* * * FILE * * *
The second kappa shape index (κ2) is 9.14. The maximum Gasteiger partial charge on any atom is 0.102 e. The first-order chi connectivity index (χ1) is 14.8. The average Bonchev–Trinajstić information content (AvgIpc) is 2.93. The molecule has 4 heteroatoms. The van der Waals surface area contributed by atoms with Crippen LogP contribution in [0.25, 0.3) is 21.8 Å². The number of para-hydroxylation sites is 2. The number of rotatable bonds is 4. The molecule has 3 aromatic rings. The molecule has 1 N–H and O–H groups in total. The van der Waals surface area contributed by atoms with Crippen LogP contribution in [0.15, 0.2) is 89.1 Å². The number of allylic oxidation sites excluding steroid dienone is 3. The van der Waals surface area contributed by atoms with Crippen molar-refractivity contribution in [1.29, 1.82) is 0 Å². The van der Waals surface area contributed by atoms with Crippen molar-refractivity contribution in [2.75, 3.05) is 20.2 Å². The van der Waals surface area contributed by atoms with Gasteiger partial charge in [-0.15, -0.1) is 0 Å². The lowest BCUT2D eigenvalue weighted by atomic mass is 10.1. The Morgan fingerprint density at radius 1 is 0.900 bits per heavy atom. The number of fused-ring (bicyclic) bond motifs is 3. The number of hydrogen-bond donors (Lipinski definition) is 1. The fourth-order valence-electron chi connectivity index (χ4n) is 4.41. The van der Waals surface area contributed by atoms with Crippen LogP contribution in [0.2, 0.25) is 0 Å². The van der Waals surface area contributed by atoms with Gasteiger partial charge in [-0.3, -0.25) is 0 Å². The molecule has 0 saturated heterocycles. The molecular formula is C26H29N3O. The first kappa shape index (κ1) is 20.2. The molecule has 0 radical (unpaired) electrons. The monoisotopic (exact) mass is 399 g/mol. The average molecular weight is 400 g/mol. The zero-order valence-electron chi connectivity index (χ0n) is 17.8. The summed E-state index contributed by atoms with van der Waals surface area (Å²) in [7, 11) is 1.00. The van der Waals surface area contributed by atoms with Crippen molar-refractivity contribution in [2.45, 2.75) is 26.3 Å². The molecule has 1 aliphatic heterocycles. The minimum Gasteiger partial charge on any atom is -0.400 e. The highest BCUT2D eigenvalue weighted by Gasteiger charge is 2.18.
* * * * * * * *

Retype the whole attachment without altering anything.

The second kappa shape index (κ2) is 9.14. The maximum Gasteiger partial charge on any atom is 0.102 e. The first-order chi connectivity index (χ1) is 14.8. The average Bonchev–Trinajstić information content (AvgIpc) is 2.93. The molecule has 4 heteroatoms. The van der Waals surface area contributed by atoms with Crippen LogP contribution in [0.25, 0.3) is 21.8 Å². The number of para-hydroxylation sites is 2. The number of rotatable bonds is 4. The molecule has 3 aromatic rings. The molecule has 1 N–H and O–H groups in total. The van der Waals surface area contributed by atoms with Crippen LogP contribution in [0.15, 0.2) is 89.1 Å². The number of allylic oxidation sites excluding steroid dienone is 3. The van der Waals surface area contributed by atoms with Crippen molar-refractivity contribution in [1.29, 1.82) is 0 Å². The van der Waals surface area contributed by atoms with Crippen molar-refractivity contribution in [2.75, 3.05) is 20.2 Å². The van der Waals surface area contributed by atoms with Gasteiger partial charge in [-0.15, -0.1) is 0 Å². The lowest BCUT2D eigenvalue weighted by atomic mass is 10.1. The Morgan fingerprint density at radius 1 is 0.900 bits per heavy atom. The number of fused-ring (bicyclic) bond motifs is 3. The number of hydrogen-bond donors (Lipinski definition) is 1. The fourth-order valence-electron chi connectivity index (χ4n) is 4.41. The van der Waals surface area contributed by atoms with Crippen LogP contribution in [0.2, 0.25) is 0 Å². The van der Waals surface area contributed by atoms with Gasteiger partial charge in [-0.3, -0.25) is 0 Å². The molecule has 0 saturated heterocycles. The molecular formula is C26H29N3O. The first kappa shape index (κ1) is 20.2. The molecule has 0 radical (unpaired) electrons. The monoisotopic (exact) mass is 399 g/mol. The average molecular weight is 400 g/mol. The zero-order valence-electron chi connectivity index (χ0n) is 17.8. The summed E-state index contributed by atoms with van der Waals surface area (Å²) in [7, 11) is 1.00. The van der Waals surface area contributed by atoms with Crippen molar-refractivity contribution in [2.45, 2.75) is 26.3 Å². The molecule has 1 aliphatic heterocycles. The minimum Gasteiger partial charge on any atom is -0.400 e. The highest BCUT2D eigenvalue weighted by Gasteiger charge is 2.18.